Free Market Electronic Medical Records

Let me share with you the opening paragraph on electronic medical records in a recent NY Times article:

Dr. David J. Brailer, the federal official who is trying to prod the nation's health care system into the computer age, has delivered a warning to the health care industry: take steps soon to make it happen or the government will probably impose a solution.

Now, I think one can file physicians in the group "self-interested individuals." I would be tempted to think that if you had to force them to adopt something that is supposedly in their best interest, maybe it is not worth doing. But that is not the government's way. And everyone is lining up demanding that we move forward with this. But there are three reasons it is worth taking a step back.

First - cost. Physicians are often chided collectively for their business-savvy, or lack thereof. But they are just smart enough and self-interested enough to, at least intuitively, understand that if marginal costs exceed marginal benefit, it is not worth pursuing the margin. So if not them, then who? It is patients who supposedly benefit from EMRs, and they should pay the cost one way or another. But they don't actually do the paying for their care, so that leaves the two big payors - insurance companies and governement. We know that insurance companies are self-interested - so if EMRs reduce patient care costs, why wouldn't the insurers be jumping at the chance to increase their fees to doctors who adopt EMR systems? As far as I know, they are not. (I see this fact and say "why?" Politicians see this fact and say, "why don't I just make you.")

So that leaves the government. But state governors are seeing a crisis in Medicaid, and federal politicans are slowly starting to wake up to Medicare's fiscal crisis. Are they going to fund it? Surely not. That just leaves one other party - taxpayers. (note: this is not to imply that Medicare/Medicaid are not tax-funded - I'm just talking about their current budgets.) Certainly that's possible, but it's worth asking - if all these other intersted parties are dragging their feet, maybe there's a reason.

Secondly, the issue of medical error rates. Everyone assumes that EMRs will drastically cut medical errors, and pretty much pay for themselves. They act like the only errors are bad orders and prescriptions due to poor physician penmenship. But you can't ignore a very big cause of medical errors - wrong decisions by the physician. Now EMRs may have some fancy ways of picking up drug-drug interactions, but they will be silent about doctors putting patients on the wrong drugs. And EMRs bring new errors themselves - data entry. Now I'm not saying that medical errors will increase with EMRs, or even that they won't decrease. But the decrease may not be as drastic as some claim, and it is prudent to be conservative in estimating before dropping many a dime on these systems.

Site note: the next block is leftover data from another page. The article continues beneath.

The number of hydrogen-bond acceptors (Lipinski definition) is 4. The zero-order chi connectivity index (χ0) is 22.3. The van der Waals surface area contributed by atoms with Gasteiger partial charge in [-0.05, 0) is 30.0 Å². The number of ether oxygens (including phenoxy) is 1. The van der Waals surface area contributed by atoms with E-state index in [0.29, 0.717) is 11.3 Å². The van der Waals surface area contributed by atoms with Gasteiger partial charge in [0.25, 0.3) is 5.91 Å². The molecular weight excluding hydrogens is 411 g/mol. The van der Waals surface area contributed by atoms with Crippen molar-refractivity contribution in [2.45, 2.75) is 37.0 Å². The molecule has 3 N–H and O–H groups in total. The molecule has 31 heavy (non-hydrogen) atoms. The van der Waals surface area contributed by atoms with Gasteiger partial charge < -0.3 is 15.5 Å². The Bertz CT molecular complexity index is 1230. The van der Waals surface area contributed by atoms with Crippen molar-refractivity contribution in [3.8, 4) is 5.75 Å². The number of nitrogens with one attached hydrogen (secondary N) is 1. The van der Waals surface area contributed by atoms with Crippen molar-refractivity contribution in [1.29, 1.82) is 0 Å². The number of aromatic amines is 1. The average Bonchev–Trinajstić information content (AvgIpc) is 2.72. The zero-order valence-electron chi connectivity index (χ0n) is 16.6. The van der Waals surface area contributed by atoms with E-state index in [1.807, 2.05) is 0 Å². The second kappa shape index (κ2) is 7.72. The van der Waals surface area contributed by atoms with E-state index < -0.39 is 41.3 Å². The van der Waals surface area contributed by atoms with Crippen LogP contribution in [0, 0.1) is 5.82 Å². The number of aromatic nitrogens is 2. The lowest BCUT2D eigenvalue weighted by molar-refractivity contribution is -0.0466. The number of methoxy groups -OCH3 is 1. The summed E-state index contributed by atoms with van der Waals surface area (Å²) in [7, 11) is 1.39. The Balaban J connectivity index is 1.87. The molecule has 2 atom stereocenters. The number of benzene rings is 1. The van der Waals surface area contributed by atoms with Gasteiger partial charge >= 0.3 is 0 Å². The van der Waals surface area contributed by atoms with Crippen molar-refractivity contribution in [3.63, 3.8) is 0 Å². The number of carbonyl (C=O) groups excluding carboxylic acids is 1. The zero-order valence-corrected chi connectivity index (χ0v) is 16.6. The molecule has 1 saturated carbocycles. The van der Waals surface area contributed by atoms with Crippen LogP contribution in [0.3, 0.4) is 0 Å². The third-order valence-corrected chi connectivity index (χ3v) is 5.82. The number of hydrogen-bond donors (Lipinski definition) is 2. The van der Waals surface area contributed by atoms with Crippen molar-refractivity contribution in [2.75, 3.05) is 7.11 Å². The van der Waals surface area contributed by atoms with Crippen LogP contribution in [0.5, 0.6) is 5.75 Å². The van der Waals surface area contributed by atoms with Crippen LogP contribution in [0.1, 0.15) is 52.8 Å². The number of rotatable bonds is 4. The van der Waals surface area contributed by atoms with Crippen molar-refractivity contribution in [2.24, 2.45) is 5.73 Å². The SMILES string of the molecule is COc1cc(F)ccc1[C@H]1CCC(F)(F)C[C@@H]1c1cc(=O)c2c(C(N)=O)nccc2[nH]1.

Last - well just read this:

Congress has been doing its own prodding on the matter, with another bill introduced this week. Trying to pick up the pace, Dr. Brailer, in meetings with health care and technology executives here at their industry's big annual convention, has told them to come up with a single set of technical standards for electronic health records. (emphasis added)

It's ridiculous to think that 1 million physicians across this country, caring for 250 million people, can come up with one, and only one, set of standards and regulations to usher in a project that will cost tens of billions of dollars. Even assuming that this were possible, it's a horrible idea. The best EMRs will result from simultaneous systems running in parallel across the country, with trial and error finding out what works and what doesn't. It's ludicrous, and downright dangerous, to believe that physicians as a collective have the knowledge to know in foresight what wil constitute the best set of standards for everyone's EMR.

I don't want this to sound like I am against EMRs. I am not. I think they can be valuable and worth the investment - but only if done correctly and for the right reasons. If they come into being for political reasons, collectively funded, and centrally conceived, regulated, and managed, we will look back and wonder why such a good idea turned out so mediocre.

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Re: Comments by Medical

Re: Comments by Medical Software Guy